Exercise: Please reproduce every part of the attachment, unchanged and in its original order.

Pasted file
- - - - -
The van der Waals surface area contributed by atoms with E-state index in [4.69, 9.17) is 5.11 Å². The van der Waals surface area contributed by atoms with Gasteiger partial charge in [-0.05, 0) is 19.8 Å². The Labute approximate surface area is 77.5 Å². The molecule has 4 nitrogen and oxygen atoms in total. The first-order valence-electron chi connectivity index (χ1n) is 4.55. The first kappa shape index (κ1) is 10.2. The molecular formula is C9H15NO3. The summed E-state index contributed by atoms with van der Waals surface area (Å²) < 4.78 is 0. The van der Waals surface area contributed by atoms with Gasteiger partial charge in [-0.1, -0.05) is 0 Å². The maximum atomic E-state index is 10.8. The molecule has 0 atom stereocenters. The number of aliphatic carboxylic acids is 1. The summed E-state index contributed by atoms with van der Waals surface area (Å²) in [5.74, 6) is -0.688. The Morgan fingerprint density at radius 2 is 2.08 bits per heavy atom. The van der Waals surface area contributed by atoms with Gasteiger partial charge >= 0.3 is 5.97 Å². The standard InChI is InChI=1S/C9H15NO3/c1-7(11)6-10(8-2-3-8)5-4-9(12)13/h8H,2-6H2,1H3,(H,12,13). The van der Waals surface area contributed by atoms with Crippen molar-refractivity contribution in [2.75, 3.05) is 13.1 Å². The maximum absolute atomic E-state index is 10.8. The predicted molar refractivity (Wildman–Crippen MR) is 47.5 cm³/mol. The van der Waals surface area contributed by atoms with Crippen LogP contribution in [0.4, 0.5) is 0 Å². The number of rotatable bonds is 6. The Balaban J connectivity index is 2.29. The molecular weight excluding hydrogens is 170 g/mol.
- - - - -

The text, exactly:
The van der Waals surface area contributed by atoms with E-state index in [4.69, 9.17) is 5.11 Å². The van der Waals surface area contributed by atoms with Gasteiger partial charge in [-0.05, 0) is 19.8 Å². The Labute approximate surface area is 77.5 Å². The molecule has 4 nitrogen and oxygen atoms in total. The first-order valence-electron chi connectivity index (χ1n) is 4.55. The first kappa shape index (κ1) is 10.2. The molecular formula is C9H15NO3. The summed E-state index contributed by atoms with van der Waals surface area (Å²) < 4.78 is 0. The van der Waals surface area contributed by atoms with Gasteiger partial charge in [-0.1, -0.05) is 0 Å². The maximum atomic E-state index is 10.8. The molecule has 0 atom stereocenters. The number of aliphatic carboxylic acids is 1. The summed E-state index contributed by atoms with van der Waals surface area (Å²) in [5.74, 6) is -0.688. The Morgan fingerprint density at radius 2 is 2.08 bits per heavy atom. The van der Waals surface area contributed by atoms with Gasteiger partial charge >= 0.3 is 5.97 Å². The standard InChI is InChI=1S/C9H15NO3/c1-7(11)6-10(8-2-3-8)5-4-9(12)13/h8H,2-6H2,1H3,(H,12,13). The van der Waals surface area contributed by atoms with Crippen molar-refractivity contribution in [2.75, 3.05) is 13.1 Å². The maximum absolute atomic E-state index is 10.8. The predicted molar refractivity (Wildman–Crippen MR) is 47.5 cm³/mol. The van der Waals surface area contributed by atoms with Crippen LogP contribution in [0.4, 0.5) is 0 Å². The number of rotatable bonds is 6. The Balaban J connectivity index is 2.29. The molecular weight excluding hydrogens is 170 g/mol.